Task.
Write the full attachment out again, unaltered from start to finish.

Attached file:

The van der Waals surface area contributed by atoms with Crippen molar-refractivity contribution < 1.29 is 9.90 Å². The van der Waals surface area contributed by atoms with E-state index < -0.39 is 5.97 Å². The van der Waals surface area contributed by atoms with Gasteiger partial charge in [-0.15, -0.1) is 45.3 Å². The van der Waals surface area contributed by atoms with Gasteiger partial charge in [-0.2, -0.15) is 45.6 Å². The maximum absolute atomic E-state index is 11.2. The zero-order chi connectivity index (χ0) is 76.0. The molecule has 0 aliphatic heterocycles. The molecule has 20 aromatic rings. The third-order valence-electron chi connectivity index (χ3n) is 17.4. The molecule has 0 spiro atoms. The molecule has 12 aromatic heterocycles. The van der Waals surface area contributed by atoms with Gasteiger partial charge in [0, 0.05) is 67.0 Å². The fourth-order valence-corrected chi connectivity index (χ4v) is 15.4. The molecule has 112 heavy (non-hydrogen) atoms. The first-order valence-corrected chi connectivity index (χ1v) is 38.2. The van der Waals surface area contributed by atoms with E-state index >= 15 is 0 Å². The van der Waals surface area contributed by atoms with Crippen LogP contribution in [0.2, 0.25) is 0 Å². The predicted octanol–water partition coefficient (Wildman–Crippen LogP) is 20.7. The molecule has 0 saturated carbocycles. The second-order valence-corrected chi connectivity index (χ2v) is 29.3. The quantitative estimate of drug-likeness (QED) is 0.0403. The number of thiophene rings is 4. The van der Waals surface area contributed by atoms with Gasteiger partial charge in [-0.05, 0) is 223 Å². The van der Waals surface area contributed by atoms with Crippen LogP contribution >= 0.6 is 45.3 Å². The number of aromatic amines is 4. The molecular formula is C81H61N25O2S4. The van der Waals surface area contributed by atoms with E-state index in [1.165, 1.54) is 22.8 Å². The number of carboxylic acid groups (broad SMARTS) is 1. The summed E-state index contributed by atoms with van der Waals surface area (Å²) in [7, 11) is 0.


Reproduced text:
The van der Waals surface area contributed by atoms with Crippen molar-refractivity contribution < 1.29 is 9.90 Å². The van der Waals surface area contributed by atoms with E-state index < -0.39 is 5.97 Å². The van der Waals surface area contributed by atoms with Gasteiger partial charge in [-0.15, -0.1) is 45.3 Å². The van der Waals surface area contributed by atoms with Gasteiger partial charge in [-0.2, -0.15) is 45.6 Å². The maximum absolute atomic E-state index is 11.2. The zero-order chi connectivity index (χ0) is 76.0. The molecule has 0 aliphatic heterocycles. The molecule has 20 aromatic rings. The third-order valence-electron chi connectivity index (χ3n) is 17.4. The molecule has 0 spiro atoms. The molecule has 12 aromatic heterocycles. The van der Waals surface area contributed by atoms with Gasteiger partial charge in [0, 0.05) is 67.0 Å². The fourth-order valence-corrected chi connectivity index (χ4v) is 15.4. The molecule has 112 heavy (non-hydrogen) atoms. The first-order valence-corrected chi connectivity index (χ1v) is 38.2. The van der Waals surface area contributed by atoms with E-state index >= 15 is 0 Å². The van der Waals surface area contributed by atoms with Crippen LogP contribution in [0.2, 0.25) is 0 Å². The predicted octanol–water partition coefficient (Wildman–Crippen LogP) is 20.7. The molecule has 0 saturated carbocycles. The second-order valence-corrected chi connectivity index (χ2v) is 29.3. The quantitative estimate of drug-likeness (QED) is 0.0403. The number of thiophene rings is 4. The van der Waals surface area contributed by atoms with Gasteiger partial charge in [-0.05, 0) is 223 Å². The van der Waals surface area contributed by atoms with Crippen LogP contribution >= 0.6 is 45.3 Å². The number of aromatic amines is 4. The molecular formula is C81H61N25O2S4. The van der Waals surface area contributed by atoms with E-state index in [1.165, 1.54) is 22.8 Å². The number of carboxylic acid groups (broad SMARTS) is 1. The summed E-state index contributed by atoms with van der Waals surface area (Å²) in [7, 11) is 0.